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Education Reform and Ability-Grouping
Subj:      Re: [Mpls] Re: education reform and ability group tracking
Date:     11/12/2001 6:17:25 PM Central Standard Time
From:     Gypsycurse7@cs.com
Sender:     mpls-admin@mnforum.org
To:     mpls@mnforum.org
CC:     EubanksCrew@aol.com

In a message dated 11/11/2001 5:59:15 PM Central Standard Time,
[e-mail address deleted] writes:

> So, from my experience in my children's schools, and my own efforts at
>  classroom management, I do not see how on earth we can expect, from one
>  person in a room with 20 (or at higher grade levels), 25 kids -- a customized
>  program that fully addresses the needs of each child.  I really cannot
>  suggest any practical way around a broad "teach to the middle" with some
>  additional effort made to support the kids who real outliers...

For a couple of months (several years ago), my son was enrolled in a
Montessori preschool.  More recently I spent a few hours observing a
Montessori classroom for kids who would be assigned to grades 1, 2, or 3 in
the public schools.  The teachers don't assign their students to groups by
age or ability, or by any other criteria.  The students group themselves as
they see fit.  The teacher is a facilitator of learning activities.  By
comparison to a traditional (20th century) classroom teacher, the Montessori
teacher seems to provide a lot less direct instruction, and to do a lot more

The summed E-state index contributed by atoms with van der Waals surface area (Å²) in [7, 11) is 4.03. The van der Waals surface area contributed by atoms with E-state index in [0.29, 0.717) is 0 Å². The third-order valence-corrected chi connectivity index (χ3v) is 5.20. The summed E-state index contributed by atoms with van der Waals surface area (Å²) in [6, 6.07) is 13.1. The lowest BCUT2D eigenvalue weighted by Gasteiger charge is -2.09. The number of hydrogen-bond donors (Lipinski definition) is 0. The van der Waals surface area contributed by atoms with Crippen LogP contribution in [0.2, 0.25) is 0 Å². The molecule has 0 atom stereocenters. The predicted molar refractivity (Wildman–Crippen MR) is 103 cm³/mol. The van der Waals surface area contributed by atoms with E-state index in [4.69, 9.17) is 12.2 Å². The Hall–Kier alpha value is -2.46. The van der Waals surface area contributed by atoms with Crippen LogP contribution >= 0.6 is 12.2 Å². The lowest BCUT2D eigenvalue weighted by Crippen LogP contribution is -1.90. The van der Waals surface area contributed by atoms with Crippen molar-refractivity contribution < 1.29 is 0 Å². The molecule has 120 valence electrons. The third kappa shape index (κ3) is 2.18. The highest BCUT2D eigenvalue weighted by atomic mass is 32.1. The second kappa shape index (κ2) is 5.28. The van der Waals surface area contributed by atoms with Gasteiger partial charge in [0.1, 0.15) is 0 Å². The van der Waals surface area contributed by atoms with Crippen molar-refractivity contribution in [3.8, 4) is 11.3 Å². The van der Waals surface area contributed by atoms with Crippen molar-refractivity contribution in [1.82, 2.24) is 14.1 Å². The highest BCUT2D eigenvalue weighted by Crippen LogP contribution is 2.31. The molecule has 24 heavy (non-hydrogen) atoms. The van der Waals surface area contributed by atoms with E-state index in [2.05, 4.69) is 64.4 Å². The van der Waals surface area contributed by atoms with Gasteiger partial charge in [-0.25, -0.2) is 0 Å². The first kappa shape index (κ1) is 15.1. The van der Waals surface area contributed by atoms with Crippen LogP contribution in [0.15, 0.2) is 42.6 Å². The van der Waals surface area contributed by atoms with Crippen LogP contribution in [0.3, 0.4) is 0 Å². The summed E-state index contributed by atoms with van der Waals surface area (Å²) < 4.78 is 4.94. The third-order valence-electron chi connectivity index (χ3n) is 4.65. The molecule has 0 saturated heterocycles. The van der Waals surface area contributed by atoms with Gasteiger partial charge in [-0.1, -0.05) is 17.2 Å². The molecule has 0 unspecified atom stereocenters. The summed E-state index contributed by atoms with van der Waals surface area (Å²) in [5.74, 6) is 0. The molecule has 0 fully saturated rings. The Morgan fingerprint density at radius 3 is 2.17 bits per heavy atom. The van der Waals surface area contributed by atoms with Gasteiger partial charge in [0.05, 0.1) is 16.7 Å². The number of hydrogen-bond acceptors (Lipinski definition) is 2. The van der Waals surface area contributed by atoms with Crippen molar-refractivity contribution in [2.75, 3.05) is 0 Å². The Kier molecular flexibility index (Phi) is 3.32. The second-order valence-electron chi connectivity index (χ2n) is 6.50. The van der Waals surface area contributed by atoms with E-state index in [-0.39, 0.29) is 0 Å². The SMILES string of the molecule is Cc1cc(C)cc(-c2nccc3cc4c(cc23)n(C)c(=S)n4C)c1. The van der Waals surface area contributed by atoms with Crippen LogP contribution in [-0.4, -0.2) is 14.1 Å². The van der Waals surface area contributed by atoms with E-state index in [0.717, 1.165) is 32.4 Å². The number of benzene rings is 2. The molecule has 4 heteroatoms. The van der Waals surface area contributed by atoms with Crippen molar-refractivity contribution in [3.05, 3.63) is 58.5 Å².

active observation, assessment, planning, and evaluation.  

The traditional 19th century common school (public school) also assigned K-8
students to mixed-age, mixed-ability classrooms.  Cooperative learning
strategies, including peer / cross aged tutoring, were widely utilized.  Peer
tutoring was carried to the extreme with a system of instruction that came on
the scene in the 1840s, which I believe is referred to as the Lancaster
method.  

The traditional 20th century school system is based on the factory model.  The
little neighborhood K-8 schools scattered across the city of Minneapolis in
1890, for example, were replaced by elementary schools, which became larger
and fewer in number as time went on. Elementary school students were assigned
to same-age class rooms and a lockstep curriculum was introduced.  Junior
highs were invented as a mechanism to bring together students from different
neighborhoods, then sort them, and assign them to different curriculum tracks.  

Diane Ravitch does a pretty good job of describing how the public school
system was overhauled during the progressive era, 1890-1920, in her book,
"Left Back."  I did a short review of Left Back, which can be found at my web
site, <http://educationright.tripod.com> (scroll down to the Heading "Urban
Education" and hit the link for "recommended reading")    

There was some experimentation with "ability-grouping" within same-age
elementary classrooms around 1900 onward, but it wasn't commonly practiced,
even in urban centers until the 1960s.  Resistance to ability-grouping from
parents and teachers at the elementary school level was strong because it
involved people who resided in the same neighborhoods and were more or less
part of the same social class.  The segregation of neighborhoods and